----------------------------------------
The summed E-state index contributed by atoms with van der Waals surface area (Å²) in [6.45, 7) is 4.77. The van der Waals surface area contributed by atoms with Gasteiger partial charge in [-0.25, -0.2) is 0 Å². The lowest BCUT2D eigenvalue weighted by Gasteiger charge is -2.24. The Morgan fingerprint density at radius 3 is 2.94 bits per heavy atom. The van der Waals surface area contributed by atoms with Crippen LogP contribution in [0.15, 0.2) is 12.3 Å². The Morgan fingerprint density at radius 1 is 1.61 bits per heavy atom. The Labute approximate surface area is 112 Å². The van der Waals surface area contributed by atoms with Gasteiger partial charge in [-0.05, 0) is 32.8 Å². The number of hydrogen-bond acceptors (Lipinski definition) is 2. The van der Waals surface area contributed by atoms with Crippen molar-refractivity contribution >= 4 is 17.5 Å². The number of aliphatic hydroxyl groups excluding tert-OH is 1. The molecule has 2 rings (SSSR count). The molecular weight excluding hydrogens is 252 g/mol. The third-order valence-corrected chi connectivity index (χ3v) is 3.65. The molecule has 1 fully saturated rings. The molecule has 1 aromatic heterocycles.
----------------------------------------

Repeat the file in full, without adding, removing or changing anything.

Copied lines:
The summed E-state index contributed by atoms with van der Waals surface area (Å²) in [6.45, 7) is 4.77. The van der Waals surface area contributed by atoms with Gasteiger partial charge in [-0.25, -0.2) is 0 Å². The lowest BCUT2D eigenvalue weighted by Gasteiger charge is -2.24. The Morgan fingerprint density at radius 3 is 2.94 bits per heavy atom. The van der Waals surface area contributed by atoms with Crippen LogP contribution in [0.15, 0.2) is 12.3 Å². The Morgan fingerprint density at radius 1 is 1.61 bits per heavy atom. The Labute approximate surface area is 112 Å². The van der Waals surface area contributed by atoms with Gasteiger partial charge in [-0.05, 0) is 32.8 Å². The number of hydrogen-bond acceptors (Lipinski definition) is 2. The van der Waals surface area contributed by atoms with Crippen molar-refractivity contribution >= 4 is 17.5 Å². The number of aliphatic hydroxyl groups excluding tert-OH is 1. The molecule has 2 rings (SSSR count). The molecular weight excluding hydrogens is 252 g/mol. The third-order valence-corrected chi connectivity index (χ3v) is 3.65. The molecule has 1 fully saturated rings. The molecule has 1 aromatic heterocycles.